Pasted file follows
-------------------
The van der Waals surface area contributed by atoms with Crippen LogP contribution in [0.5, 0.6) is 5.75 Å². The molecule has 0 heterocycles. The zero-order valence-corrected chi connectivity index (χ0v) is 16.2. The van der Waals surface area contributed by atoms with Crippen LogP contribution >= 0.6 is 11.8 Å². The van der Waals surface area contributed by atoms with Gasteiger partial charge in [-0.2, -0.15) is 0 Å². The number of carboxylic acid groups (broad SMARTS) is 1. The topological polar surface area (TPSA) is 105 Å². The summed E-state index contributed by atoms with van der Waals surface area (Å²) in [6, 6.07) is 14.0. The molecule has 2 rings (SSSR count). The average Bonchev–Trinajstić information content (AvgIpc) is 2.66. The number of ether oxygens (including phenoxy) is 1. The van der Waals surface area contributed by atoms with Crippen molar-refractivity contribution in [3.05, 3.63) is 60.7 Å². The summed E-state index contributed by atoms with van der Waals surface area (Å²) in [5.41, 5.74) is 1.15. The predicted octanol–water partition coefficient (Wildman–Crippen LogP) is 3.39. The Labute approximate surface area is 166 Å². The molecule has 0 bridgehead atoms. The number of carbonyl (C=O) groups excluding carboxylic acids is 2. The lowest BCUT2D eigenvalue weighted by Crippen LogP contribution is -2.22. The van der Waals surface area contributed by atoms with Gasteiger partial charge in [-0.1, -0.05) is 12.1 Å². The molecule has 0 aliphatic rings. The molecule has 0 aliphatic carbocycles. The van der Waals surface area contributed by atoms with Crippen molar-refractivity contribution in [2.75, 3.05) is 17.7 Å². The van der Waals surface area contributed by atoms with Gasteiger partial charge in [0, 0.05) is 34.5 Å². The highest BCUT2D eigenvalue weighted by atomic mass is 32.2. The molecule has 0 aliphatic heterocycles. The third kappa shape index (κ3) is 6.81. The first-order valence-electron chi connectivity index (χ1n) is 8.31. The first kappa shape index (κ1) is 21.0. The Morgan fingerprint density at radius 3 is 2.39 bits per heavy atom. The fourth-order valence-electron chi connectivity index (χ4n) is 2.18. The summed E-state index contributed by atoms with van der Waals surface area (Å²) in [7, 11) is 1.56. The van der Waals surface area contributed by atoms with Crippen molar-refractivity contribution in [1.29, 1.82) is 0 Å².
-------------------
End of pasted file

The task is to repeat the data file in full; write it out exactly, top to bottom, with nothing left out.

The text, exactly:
The van der Waals surface area contributed by atoms with Crippen LogP contribution in [0.5, 0.6) is 5.75 Å². The molecule has 0 heterocycles. The zero-order valence-corrected chi connectivity index (χ0v) is 16.2. The van der Waals surface area contributed by atoms with Crippen LogP contribution >= 0.6 is 11.8 Å². The van der Waals surface area contributed by atoms with Gasteiger partial charge in [-0.2, -0.15) is 0 Å². The number of carboxylic acid groups (broad SMARTS) is 1. The topological polar surface area (TPSA) is 105 Å². The summed E-state index contributed by atoms with van der Waals surface area (Å²) in [6, 6.07) is 14.0. The molecule has 2 rings (SSSR count). The average Bonchev–Trinajstić information content (AvgIpc) is 2.66. The number of ether oxygens (including phenoxy) is 1. The van der Waals surface area contributed by atoms with Crippen molar-refractivity contribution in [3.05, 3.63) is 60.7 Å². The summed E-state index contributed by atoms with van der Waals surface area (Å²) in [5.41, 5.74) is 1.15. The predicted octanol–water partition coefficient (Wildman–Crippen LogP) is 3.39. The Labute approximate surface area is 166 Å². The molecule has 0 bridgehead atoms. The number of carbonyl (C=O) groups excluding carboxylic acids is 2. The lowest BCUT2D eigenvalue weighted by Crippen LogP contribution is -2.22. The van der Waals surface area contributed by atoms with Gasteiger partial charge in [-0.1, -0.05) is 12.1 Å². The molecule has 0 aliphatic rings. The molecule has 0 aliphatic carbocycles. The van der Waals surface area contributed by atoms with Crippen molar-refractivity contribution in [2.75, 3.05) is 17.7 Å². The van der Waals surface area contributed by atoms with Gasteiger partial charge in [0, 0.05) is 34.5 Å². The highest BCUT2D eigenvalue weighted by atomic mass is 32.2. The molecule has 0 aliphatic heterocycles. The third kappa shape index (κ3) is 6.81. The first-order valence-electron chi connectivity index (χ1n) is 8.31. The first kappa shape index (κ1) is 21.0. The Morgan fingerprint density at radius 3 is 2.39 bits per heavy atom. The fourth-order valence-electron chi connectivity index (χ4n) is 2.18. The summed E-state index contributed by atoms with van der Waals surface area (Å²) in [7, 11) is 1.56. The van der Waals surface area contributed by atoms with Crippen molar-refractivity contribution in [1.29, 1.82) is 0 Å².